Dr. Blake Barker loves math and research, which is why he loves mathematical research.
“I recognized that math was something that I really enjoyed at a very young age,” Barker said. “It was when I got back from the mission that I decided I was going to do a straight math major.”
Barker, a new assistant professor in the Department of Mathematics, matched that early interest in math with his interest in research, which he discovered as an undergraduate student at Brigham Young University.
“Certainly the thing that impacted me the most in that direction was undergraduate research,” Barker said. “I realized that I loved it, that it’s a wonderful opportunity to learn new things continuously while discovering things that have never been done before.”
The Brigham City-raised Barker knew that he was meant to attend BYU, which he did for both his bachelor’s and master’s degrees in mathematics. It was BYU math professor Dr. Jeffrey Humpherys who helped Barker discover mathematical research as an undergraduate through an ORCA Grant proposal. And although Barker did not end up being awarded the ORCA Grant, it was Dr. Humpherys’ continued mentoring that made the most powerful impact on him.
“He gave me a problem to look at, and I worked on it,” Barker said. “I later found out it was an open problem that had never been solved, and although I certainly didn’t solve it, he could see that I made enough progress in doing the right problem-solving activities that he was willing to give me a chance.”
Barker then realized that he wanted to pursue a PhD and become a math professor. His love for research, teaching, and the research experiences that he had as an undergraduate student drove him to become a math professor—and drove him to return to his alma mater.
“We have some fantastic professors that do great work and are really good at mentoring students,” Barker said. “I know that the faculty here are very friendly and encouraging and supportive. I know that the department does a great job supporting faculty, teaching and research efforts.”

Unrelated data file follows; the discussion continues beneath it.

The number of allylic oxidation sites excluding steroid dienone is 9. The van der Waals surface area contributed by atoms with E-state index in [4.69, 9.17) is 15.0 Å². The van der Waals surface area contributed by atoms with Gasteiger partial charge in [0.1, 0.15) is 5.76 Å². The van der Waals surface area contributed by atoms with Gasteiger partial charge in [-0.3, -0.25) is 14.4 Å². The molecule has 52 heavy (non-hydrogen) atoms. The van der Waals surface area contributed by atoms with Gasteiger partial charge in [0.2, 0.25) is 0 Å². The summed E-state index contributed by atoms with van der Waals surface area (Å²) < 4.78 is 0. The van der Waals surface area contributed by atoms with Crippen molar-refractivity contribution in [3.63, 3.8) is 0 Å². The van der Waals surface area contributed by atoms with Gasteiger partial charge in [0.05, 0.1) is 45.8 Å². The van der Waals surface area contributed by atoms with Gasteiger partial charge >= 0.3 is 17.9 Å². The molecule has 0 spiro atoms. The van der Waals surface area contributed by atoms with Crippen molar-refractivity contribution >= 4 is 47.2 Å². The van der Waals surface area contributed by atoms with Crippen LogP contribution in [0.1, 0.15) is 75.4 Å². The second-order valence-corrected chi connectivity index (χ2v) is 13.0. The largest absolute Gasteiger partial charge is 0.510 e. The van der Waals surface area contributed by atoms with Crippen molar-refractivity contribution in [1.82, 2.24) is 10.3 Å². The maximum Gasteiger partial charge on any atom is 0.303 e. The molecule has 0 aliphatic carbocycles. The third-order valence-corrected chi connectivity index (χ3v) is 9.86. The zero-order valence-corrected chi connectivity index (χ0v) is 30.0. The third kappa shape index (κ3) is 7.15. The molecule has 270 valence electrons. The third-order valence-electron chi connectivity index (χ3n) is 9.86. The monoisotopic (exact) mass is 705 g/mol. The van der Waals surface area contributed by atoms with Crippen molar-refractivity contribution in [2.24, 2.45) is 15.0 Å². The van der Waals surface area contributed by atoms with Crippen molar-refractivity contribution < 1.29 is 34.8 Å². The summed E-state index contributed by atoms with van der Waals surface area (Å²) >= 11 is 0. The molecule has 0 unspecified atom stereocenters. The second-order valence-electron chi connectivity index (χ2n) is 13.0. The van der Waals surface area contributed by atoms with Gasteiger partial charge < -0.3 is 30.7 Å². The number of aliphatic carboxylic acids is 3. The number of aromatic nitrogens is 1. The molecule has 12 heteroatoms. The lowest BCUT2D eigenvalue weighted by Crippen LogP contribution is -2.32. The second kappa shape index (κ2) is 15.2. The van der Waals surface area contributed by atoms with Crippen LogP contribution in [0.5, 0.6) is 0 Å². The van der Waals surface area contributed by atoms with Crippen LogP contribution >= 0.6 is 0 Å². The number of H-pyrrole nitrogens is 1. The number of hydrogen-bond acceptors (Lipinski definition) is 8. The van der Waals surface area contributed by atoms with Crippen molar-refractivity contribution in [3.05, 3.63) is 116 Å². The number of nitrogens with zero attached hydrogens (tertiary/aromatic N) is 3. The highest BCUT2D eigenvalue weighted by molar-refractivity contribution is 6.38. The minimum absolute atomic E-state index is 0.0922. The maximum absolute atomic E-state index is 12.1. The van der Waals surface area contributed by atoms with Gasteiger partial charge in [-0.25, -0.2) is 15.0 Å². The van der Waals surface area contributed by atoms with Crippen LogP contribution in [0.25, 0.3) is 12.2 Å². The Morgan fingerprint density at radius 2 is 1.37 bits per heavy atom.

Having always been interested in applied mathematics, another draw for Barker to BYU’s mathematics department was the ACME (Applied & Computational Mathematics Emphasis) program, which prepares math students for using what they learn and research in the real world.
“That speaks to me because I like to see how math helps solve real-world problems,” Barker said. “There’s an incredible opportunity to help students with their desire to get fantastic jobs. The program has done really well.”
But his true motivation for returning to BYU as a professor after completing his doctorate at Indiana University Bloomington and a post-doc at Brown University was researching with the students.
“That’s what the undergraduate research program is all about: giving students the opportunity to do research and have that experience that will help them be successful and get positions in graduate school or jobs in industry,” Barker said.
Along with his passion for the BYU math department, Barker loves teaching at BYU because, to him, the university is simply a wonderful place.
“I know that this is where I want to be,” Barker said. “It’s incredible that we have the opportunity to support the mission at BYU of helping students come and learn and go forth and serve. It’s an incredible place where you can listen to apostles speak and other great devotional speakers.”
This semester, Barker will be teaching Math 290, or the Fundamentals of Mathematics, in which the students learn how to prove mathematical theorems.
“We have wonderful students here,” Barker said. “It’s been a real pleasure teaching and learning with them. They love to learn and they contribute, they make comments, they ask incredible questions. It’s just been a great joy.”
Like his mentors, whom he revered during his college years, Barker is excited to mentor his students and get them involved in his research projects in the areas of partial differential equations, numerical analysis, dynamical systems, and the stability of traveling waves.
“One of the projects that I have in mind is to study a numerical method that would be used for computing something called the Evans Function [an analytic function whose zeros tell you whether or not the traveling wave is stable],” Barker said. “One of the projects that I have for an undergraduate researcher is to test a model that’s not been done yet. Graduate students would be involved in studying the stability of traveling waves; they might for example be computing the Evans Function.”
It is Barker’s goal to have all of his students learn from collaborating with him on his research projects and pay it forward to BYU by helping his students achieve success in the future.
“The nice thing about my research program is that it is amenable to undergraduate and graduate research,” Barker said. “I have many collaborators and connections through this research that also provides opportunities for these students, as they go on to graduate programs, to work with wonderful mathematicians at great universities.”